I am intrigued with your starting with Chernev's Best Short Games. I am a terribly conservative player and need to learn to be more aggressive. Are you recommending Chernev's book, or recommending AGAINST it?
    Simply stating a fact. It was the first chess book that I read, and I have not read it since. That was 30 years ago.

    I can recommend Chernev's The Most Instructive Games of Chess Ever Played, as I've been reading it off and on for the past year or two.
  14. 24 Nov '05 02:36 / 2 edits
    basso, If I may comment on the book, I think Chernev's 'The 1000 Best Short Games of Chess' - is better reffered to as: 'How NOT to play the opening' (to name another classic title).
    The games there are mostly opening traps (many are less than 10 moves) or games where the losing side mishandled the opening or broke some fundamental 'rule' of the position (such as leaving your King in the center while playing the King's Gambit Accepted & opening the 'e' file at the same time...).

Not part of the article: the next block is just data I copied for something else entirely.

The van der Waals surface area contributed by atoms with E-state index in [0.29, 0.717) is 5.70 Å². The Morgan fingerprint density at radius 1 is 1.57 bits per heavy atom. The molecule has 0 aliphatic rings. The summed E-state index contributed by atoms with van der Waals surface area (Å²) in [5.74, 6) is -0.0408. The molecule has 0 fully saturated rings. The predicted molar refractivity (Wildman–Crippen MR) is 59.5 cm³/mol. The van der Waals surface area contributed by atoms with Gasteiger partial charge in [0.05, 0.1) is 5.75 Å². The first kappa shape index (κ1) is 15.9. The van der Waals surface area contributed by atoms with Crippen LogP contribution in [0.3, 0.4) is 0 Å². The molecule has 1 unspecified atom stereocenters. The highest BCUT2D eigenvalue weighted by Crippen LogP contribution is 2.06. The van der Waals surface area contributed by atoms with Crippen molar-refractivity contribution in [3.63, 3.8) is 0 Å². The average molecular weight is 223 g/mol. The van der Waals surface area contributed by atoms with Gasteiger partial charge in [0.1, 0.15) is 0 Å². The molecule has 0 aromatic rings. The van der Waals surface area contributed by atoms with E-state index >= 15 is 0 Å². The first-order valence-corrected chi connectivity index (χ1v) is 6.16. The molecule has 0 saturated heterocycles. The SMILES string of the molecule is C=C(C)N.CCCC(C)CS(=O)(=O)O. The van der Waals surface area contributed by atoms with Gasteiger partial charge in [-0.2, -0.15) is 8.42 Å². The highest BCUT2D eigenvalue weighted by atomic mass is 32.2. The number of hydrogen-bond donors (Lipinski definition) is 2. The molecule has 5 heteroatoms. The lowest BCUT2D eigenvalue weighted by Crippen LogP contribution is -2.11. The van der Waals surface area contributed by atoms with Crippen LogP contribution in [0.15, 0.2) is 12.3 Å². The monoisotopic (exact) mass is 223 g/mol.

most of the "longer" games (more than 20 moves, I dont think there is a game longer than 30 moves) are King hunts when the position was lost for the 'hunted' several moves ago.

    These are old games (the 'latest' ones are 50 years old or more)
    and relatively few games can be considered "full attacks".

    Still, it's a classic and a lot of fun to read & play through the games.
  15. Standard member TippedKing
    Blunder Grandmaster
    24 Nov '05 04:01
    Originally posted by lukemcmullan
    I have heard that in developing your chess you should learn tactics , then endgames, then openings. So what's the wbest way to improve your endgame?
    I really liked "Chess Endgame Lessons" by Pal Benko. It is out of print, and has been for some time, but you can still find a copy occasionally on places like eBay.